Intelligent Real-time Composition
School for the Contemporary Arts, Simon Fraser University (Vancouver)
Real-time Composition vs. Improvisation
First, let me define what I mean by real-time composition, and how I view it differently from improvisation. It is a personal definition — related to Joel Chadabe’s notion of “interactive composition” — that I arrived at in an effort to justify, to myself, why I am interested in improvisation, without considering myself an improviser.
George Lewis, whose credentials as an improviser and musical philosopher cannot be challenged, strongly asserts that improvisation is not real-time composition (see Lewis 2000). I would also suggest the opposite, that real-time composition is not improvisation. Grove’s Dictionary of Music suggests that improvisation is the creation of a musical work as it is being performed, while Benson further suggests there are many shades of improvisation, ranging from subtle levels of interpretation to free extemporaneous creation (Benson 2003). Grove’s is less concise in its definition of composition. Rather than attempting a universal definition, I will give a more personal one that suits my purpose here: composition being the deliberated ordering of musical materials, occurring prior to the performance. As such, it is possible to retain control over many musical strands, due entirely to the separation of (contemplative) design from presentation. This paradigm has resulted in one of the distinguishing features of Western Art Music: its vertical and horizontal complexity over long periods of time.
It would seem that such complexity cannot be arrived at extemporaneously and collectively, at least not in the creation of organized complexity. Randomness, particularly constrained randomness, has been used in music to generate complexity; however, this produces what Weaver suggests is disorganized complexity that can be understood (as well as generated) by statistical models (Weaver 1948). The former, however, achieves its complexity through the interaction of its parts, and can have the potential to have emergent properties. While collective improvisation can produce such properties, its goals will be simpler by necessity, and the interaction of its parts limited, as its participants can only react to surface features (sound), rather than any developing underlying structures, implicit or otherwise.
Composition, therefore, requires deliberation in order to achieve an organized complexity: this is seemingly impossible in realtime, at least amongst humans. However, through the use of computers, it is possible to create a musical work during performance that has a correlation between elements of the system.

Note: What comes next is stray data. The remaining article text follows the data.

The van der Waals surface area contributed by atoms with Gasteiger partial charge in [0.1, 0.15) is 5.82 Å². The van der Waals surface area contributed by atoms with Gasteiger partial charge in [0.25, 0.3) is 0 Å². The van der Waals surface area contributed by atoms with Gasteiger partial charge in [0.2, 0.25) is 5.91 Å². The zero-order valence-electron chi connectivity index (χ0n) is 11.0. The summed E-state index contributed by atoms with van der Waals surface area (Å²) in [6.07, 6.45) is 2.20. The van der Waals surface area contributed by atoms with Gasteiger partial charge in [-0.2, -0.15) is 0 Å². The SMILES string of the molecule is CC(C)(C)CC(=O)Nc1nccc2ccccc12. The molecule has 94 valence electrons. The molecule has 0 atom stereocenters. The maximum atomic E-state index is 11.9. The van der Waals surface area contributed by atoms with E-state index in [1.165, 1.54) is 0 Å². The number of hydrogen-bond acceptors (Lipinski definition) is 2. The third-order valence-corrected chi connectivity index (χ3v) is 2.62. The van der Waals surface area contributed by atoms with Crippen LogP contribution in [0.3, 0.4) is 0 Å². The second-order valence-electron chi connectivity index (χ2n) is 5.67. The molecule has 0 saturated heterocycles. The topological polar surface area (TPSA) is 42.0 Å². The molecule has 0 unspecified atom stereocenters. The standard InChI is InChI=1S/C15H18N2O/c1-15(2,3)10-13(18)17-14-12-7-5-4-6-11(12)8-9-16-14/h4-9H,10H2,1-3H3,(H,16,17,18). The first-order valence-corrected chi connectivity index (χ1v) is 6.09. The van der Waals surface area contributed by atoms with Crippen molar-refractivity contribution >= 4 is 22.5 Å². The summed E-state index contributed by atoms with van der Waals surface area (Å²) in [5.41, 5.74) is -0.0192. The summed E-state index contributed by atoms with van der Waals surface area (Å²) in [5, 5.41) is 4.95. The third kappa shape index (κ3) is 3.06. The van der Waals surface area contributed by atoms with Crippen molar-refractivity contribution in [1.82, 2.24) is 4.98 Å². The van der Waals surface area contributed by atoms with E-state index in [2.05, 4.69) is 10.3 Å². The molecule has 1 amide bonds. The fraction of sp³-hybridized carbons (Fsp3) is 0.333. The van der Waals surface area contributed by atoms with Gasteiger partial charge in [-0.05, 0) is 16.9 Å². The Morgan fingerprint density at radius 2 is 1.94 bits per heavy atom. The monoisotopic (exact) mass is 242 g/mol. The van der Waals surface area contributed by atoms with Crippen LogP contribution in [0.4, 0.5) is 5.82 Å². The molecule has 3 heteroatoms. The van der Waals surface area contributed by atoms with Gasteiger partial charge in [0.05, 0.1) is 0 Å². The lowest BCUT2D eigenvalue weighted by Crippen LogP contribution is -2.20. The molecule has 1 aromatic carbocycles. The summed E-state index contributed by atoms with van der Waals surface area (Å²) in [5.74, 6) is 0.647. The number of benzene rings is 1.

Improvisation within Composition
Personal experience also suggests other similarities, and differences, between improvisation and performance. After teaching composition to university students for over a decade, as well as attempting an auto-ethnographic analysis of my own compositional methods (whether acoustic or electroacoustic), I have come to believe that the initial stage of composition is, in fact, improvisational. This is the point at which intuition plays the greatest part, the point in which “inspiration” appears. Once the general idea has appeared, whether on paper, in a sequencer(1), or “under the hands” in the case of a pianist, the hard work begins: the craftsmanship of composition. At this point, composers are forced to rely upon learned methods, perhaps their own “bag of tricks” — which, arguably, can be considered “style” — to manipulate the material into complex relationships.
After spending years attempting to use the computer as a compositional partner, both acoustically and electroacoustically, I feel strongly that its use in the initial stage of composition is limited, while at the latter stage it is limitless. These demarcations stem from the computer’s requirement of a clear codification of rules into algorithms. What defines a good musical idea — the initial germ of an idea — is difficult, if not impossible, to codify; at least the rules of compositional craft are more formally developed and explicitly stated.